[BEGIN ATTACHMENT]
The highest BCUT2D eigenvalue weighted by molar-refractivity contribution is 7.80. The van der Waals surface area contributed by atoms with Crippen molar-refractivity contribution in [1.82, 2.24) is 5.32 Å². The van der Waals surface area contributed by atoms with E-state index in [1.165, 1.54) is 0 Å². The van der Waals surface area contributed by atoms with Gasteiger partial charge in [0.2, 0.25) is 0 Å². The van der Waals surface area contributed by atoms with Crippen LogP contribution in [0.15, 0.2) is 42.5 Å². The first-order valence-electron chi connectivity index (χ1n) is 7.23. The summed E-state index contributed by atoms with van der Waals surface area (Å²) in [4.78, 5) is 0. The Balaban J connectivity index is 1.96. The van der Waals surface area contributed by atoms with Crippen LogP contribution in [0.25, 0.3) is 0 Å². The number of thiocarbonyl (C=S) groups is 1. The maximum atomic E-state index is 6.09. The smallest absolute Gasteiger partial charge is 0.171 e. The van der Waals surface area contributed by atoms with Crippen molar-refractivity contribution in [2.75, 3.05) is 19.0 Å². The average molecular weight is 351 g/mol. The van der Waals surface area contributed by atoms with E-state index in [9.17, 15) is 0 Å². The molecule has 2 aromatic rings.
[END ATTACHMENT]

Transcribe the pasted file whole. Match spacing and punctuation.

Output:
The highest BCUT2D eigenvalue weighted by molar-refractivity contribution is 7.80. The van der Waals surface area contributed by atoms with Crippen molar-refractivity contribution in [1.82, 2.24) is 5.32 Å². The van der Waals surface area contributed by atoms with E-state index in [1.165, 1.54) is 0 Å². The van der Waals surface area contributed by atoms with Gasteiger partial charge in [0.2, 0.25) is 0 Å². The van der Waals surface area contributed by atoms with Crippen LogP contribution in [0.15, 0.2) is 42.5 Å². The first-order valence-electron chi connectivity index (χ1n) is 7.23. The summed E-state index contributed by atoms with van der Waals surface area (Å²) in [4.78, 5) is 0. The Balaban J connectivity index is 1.96. The van der Waals surface area contributed by atoms with Crippen LogP contribution in [0.25, 0.3) is 0 Å². The number of thiocarbonyl (C=S) groups is 1. The maximum atomic E-state index is 6.09. The smallest absolute Gasteiger partial charge is 0.171 e. The van der Waals surface area contributed by atoms with Crippen molar-refractivity contribution in [2.75, 3.05) is 19.0 Å². The average molecular weight is 351 g/mol. The van der Waals surface area contributed by atoms with E-state index in [9.17, 15) is 0 Å². The molecule has 2 aromatic rings.